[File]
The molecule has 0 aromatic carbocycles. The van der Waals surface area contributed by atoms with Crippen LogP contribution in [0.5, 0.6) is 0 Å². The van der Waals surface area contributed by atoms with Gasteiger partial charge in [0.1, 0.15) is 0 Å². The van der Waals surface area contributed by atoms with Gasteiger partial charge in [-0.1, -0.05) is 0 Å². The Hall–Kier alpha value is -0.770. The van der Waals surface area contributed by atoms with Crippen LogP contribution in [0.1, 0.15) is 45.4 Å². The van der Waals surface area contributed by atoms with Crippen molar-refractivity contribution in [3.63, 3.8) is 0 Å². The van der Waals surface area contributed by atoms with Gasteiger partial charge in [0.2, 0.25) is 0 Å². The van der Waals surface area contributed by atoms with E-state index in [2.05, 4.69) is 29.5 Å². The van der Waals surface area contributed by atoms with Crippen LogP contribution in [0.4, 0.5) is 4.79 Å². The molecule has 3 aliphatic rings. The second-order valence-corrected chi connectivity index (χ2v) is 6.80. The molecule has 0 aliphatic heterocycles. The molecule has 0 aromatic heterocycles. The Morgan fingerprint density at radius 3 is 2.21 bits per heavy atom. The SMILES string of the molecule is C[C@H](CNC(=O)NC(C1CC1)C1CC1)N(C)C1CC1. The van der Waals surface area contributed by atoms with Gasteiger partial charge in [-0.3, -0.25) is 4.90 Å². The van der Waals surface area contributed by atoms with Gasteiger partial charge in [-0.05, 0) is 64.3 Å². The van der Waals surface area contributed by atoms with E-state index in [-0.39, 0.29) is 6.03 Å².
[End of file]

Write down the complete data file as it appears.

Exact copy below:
The molecule has 0 aromatic carbocycles. The van der Waals surface area contributed by atoms with Crippen LogP contribution in [0.5, 0.6) is 0 Å². The van der Waals surface area contributed by atoms with Gasteiger partial charge in [0.1, 0.15) is 0 Å². The van der Waals surface area contributed by atoms with Gasteiger partial charge in [-0.1, -0.05) is 0 Å². The Hall–Kier alpha value is -0.770. The van der Waals surface area contributed by atoms with Crippen LogP contribution in [0.1, 0.15) is 45.4 Å². The van der Waals surface area contributed by atoms with Crippen molar-refractivity contribution in [3.63, 3.8) is 0 Å². The van der Waals surface area contributed by atoms with Gasteiger partial charge in [0.2, 0.25) is 0 Å². The van der Waals surface area contributed by atoms with E-state index in [2.05, 4.69) is 29.5 Å². The van der Waals surface area contributed by atoms with Crippen LogP contribution in [0.4, 0.5) is 4.79 Å². The molecule has 3 aliphatic rings. The second-order valence-corrected chi connectivity index (χ2v) is 6.80. The molecule has 0 aliphatic heterocycles. The molecule has 0 aromatic heterocycles. The Morgan fingerprint density at radius 3 is 2.21 bits per heavy atom. The SMILES string of the molecule is C[C@H](CNC(=O)NC(C1CC1)C1CC1)N(C)C1CC1. The van der Waals surface area contributed by atoms with Gasteiger partial charge in [-0.3, -0.25) is 4.90 Å². The van der Waals surface area contributed by atoms with Gasteiger partial charge in [-0.05, 0) is 64.3 Å². The van der Waals surface area contributed by atoms with E-state index in [-0.39, 0.29) is 6.03 Å².